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Meta policy chief Nick Clegg gets WhatsApp traceability ultimatum from Indian Government

Last month, while on a visit to India, Meta policy chief Nick Clegg was informed that, regardless of whether the courts upheld a legal requirement for identifying the message’s initial sender, the government will impose traceability for security and law enforcement purposes on WhatsApp.

According to the government, Meta can submit language on the traceability clause that the company can accept. The draught Digital India Act may be released before Christmas, so it must be completed fast, according to a person familiar with the situation.

“Meta can go and file any number of cases in the courts,” he continued, “but the government will find one way or another to press the necessity of traceability.” Clegg was informed in no uncertain terms of this.

One of the social media giant’s arguments when WhatsApp and Meta brought a lawsuit against the traceability clause in the IT Rules Amendments last year was that the government can’t enforce such a legislation by reporting changes to Rules.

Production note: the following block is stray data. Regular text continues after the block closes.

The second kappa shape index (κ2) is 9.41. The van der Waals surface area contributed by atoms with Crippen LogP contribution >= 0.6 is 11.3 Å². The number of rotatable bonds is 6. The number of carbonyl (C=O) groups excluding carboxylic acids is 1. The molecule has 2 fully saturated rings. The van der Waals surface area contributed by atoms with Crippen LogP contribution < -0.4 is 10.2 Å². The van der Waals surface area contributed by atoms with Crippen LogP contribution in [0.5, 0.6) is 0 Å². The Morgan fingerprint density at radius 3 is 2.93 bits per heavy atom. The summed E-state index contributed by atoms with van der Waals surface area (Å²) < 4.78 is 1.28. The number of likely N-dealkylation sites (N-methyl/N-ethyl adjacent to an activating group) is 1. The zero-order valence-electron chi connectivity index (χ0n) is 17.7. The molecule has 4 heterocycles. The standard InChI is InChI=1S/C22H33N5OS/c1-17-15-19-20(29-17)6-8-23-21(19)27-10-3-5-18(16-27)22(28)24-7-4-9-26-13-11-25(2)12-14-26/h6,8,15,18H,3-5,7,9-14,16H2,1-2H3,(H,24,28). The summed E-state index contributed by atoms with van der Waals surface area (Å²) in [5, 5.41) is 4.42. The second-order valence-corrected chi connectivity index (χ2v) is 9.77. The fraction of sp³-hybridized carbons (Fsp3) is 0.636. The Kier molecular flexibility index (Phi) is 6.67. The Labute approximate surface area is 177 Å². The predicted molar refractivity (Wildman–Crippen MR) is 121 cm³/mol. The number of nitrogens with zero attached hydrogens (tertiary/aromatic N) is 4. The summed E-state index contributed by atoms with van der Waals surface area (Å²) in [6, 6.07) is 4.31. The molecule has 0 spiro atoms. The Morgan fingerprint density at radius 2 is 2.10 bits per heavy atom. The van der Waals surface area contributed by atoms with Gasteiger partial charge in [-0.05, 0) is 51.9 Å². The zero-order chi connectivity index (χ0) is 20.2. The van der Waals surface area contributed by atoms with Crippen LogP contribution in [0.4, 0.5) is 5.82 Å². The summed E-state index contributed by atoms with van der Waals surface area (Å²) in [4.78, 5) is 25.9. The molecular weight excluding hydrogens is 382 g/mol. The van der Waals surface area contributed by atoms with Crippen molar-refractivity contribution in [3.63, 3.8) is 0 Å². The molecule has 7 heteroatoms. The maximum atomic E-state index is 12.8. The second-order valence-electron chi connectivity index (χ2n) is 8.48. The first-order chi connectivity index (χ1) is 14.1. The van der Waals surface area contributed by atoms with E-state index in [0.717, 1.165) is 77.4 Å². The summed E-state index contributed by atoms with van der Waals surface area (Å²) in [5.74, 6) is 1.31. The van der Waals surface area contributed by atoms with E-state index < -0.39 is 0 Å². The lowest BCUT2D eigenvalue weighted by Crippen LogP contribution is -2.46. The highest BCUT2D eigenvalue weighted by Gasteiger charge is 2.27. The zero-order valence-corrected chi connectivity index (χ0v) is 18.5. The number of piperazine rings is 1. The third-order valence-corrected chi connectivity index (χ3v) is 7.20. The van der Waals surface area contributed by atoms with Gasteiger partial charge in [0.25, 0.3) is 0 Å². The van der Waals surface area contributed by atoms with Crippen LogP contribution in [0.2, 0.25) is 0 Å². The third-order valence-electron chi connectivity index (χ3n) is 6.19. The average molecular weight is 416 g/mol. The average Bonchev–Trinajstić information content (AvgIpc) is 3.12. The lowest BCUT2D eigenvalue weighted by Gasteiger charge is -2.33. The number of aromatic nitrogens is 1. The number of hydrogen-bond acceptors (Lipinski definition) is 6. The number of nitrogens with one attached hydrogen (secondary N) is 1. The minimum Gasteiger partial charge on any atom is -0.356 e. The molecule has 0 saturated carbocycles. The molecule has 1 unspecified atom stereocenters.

Due to the fact that rules can be directly declared by the government without requiring new legislation to be approved by Parliament, experts classify rules as subordinate legislation. While the Rules can still be discussed in the Parliament, unlike Acts, they do not require legislative approval.

A second high-ranking official informed Clegg in a separate meeting that the traceability clause was crucial for dealing with law enforcement issues like terrorism cases.

“The official claimed that the authorities would not be able to find a terrorist handler who was sitting in Pakistan and communicating with an agent in India. Traceability won’t assist much in this circumstance, according to Meta officials, because you can’t identify the original sender if someone shares a screenshot of a communication to someone else. a person with expertise said.

The idea of creating a multi-party technical committee on traceability was brought up during one of Clegg’s talks with senior government officials. The committee might include members from MeitY, law enforcement organisations, Meta, and IIT professors to analyse and debate the difficulties in enabling message tracing on the platform without compromising end-to-end encryption. “We are extremely grateful for the chance to talk about how Meta and the government can collaborate to accomplish India’s Techade goals. We would not be able to offer further information because these were private discussions, a Meta representative said in answer to our questions.

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